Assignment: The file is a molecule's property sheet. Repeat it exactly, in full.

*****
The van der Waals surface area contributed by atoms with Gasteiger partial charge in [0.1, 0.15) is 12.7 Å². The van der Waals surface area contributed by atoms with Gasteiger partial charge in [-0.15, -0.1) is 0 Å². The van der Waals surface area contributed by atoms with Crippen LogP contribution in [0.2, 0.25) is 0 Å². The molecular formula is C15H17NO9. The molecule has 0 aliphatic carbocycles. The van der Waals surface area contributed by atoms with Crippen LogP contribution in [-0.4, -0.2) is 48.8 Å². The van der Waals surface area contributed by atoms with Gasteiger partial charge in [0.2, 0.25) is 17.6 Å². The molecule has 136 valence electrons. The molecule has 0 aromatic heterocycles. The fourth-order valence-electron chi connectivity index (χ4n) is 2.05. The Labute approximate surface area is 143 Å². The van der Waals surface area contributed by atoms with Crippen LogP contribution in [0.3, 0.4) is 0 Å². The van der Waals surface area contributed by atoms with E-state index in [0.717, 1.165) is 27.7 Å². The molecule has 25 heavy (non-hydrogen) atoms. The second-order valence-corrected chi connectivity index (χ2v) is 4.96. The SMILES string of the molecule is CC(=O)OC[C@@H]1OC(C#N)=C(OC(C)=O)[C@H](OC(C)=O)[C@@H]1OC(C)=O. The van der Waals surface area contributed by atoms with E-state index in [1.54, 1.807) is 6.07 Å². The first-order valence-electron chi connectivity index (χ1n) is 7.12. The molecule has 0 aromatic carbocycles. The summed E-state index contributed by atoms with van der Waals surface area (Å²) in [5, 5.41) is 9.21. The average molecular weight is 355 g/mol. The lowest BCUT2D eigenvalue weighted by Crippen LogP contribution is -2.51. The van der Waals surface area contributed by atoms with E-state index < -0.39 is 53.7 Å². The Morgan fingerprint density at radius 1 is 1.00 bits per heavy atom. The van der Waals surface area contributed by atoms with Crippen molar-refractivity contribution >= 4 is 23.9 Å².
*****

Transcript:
The van der Waals surface area contributed by atoms with Gasteiger partial charge in [0.1, 0.15) is 12.7 Å². The van der Waals surface area contributed by atoms with Gasteiger partial charge in [-0.15, -0.1) is 0 Å². The van der Waals surface area contributed by atoms with Crippen LogP contribution in [0.2, 0.25) is 0 Å². The molecular formula is C15H17NO9. The molecule has 0 aliphatic carbocycles. The van der Waals surface area contributed by atoms with Crippen LogP contribution in [-0.4, -0.2) is 48.8 Å². The van der Waals surface area contributed by atoms with Gasteiger partial charge in [0.2, 0.25) is 17.6 Å². The molecule has 136 valence electrons. The molecule has 0 aromatic heterocycles. The fourth-order valence-electron chi connectivity index (χ4n) is 2.05. The Labute approximate surface area is 143 Å². The van der Waals surface area contributed by atoms with Crippen LogP contribution in [0.3, 0.4) is 0 Å². The van der Waals surface area contributed by atoms with E-state index in [0.717, 1.165) is 27.7 Å². The molecule has 25 heavy (non-hydrogen) atoms. The second-order valence-corrected chi connectivity index (χ2v) is 4.96. The SMILES string of the molecule is CC(=O)OC[C@@H]1OC(C#N)=C(OC(C)=O)[C@H](OC(C)=O)[C@@H]1OC(C)=O. The van der Waals surface area contributed by atoms with E-state index in [1.54, 1.807) is 6.07 Å². The first-order valence-electron chi connectivity index (χ1n) is 7.12. The molecule has 0 aromatic carbocycles. The summed E-state index contributed by atoms with van der Waals surface area (Å²) in [5, 5.41) is 9.21. The average molecular weight is 355 g/mol. The lowest BCUT2D eigenvalue weighted by Crippen LogP contribution is -2.51. The van der Waals surface area contributed by atoms with E-state index < -0.39 is 53.7 Å². The Morgan fingerprint density at radius 1 is 1.00 bits per heavy atom. The van der Waals surface area contributed by atoms with Crippen molar-refractivity contribution >= 4 is 23.9 Å².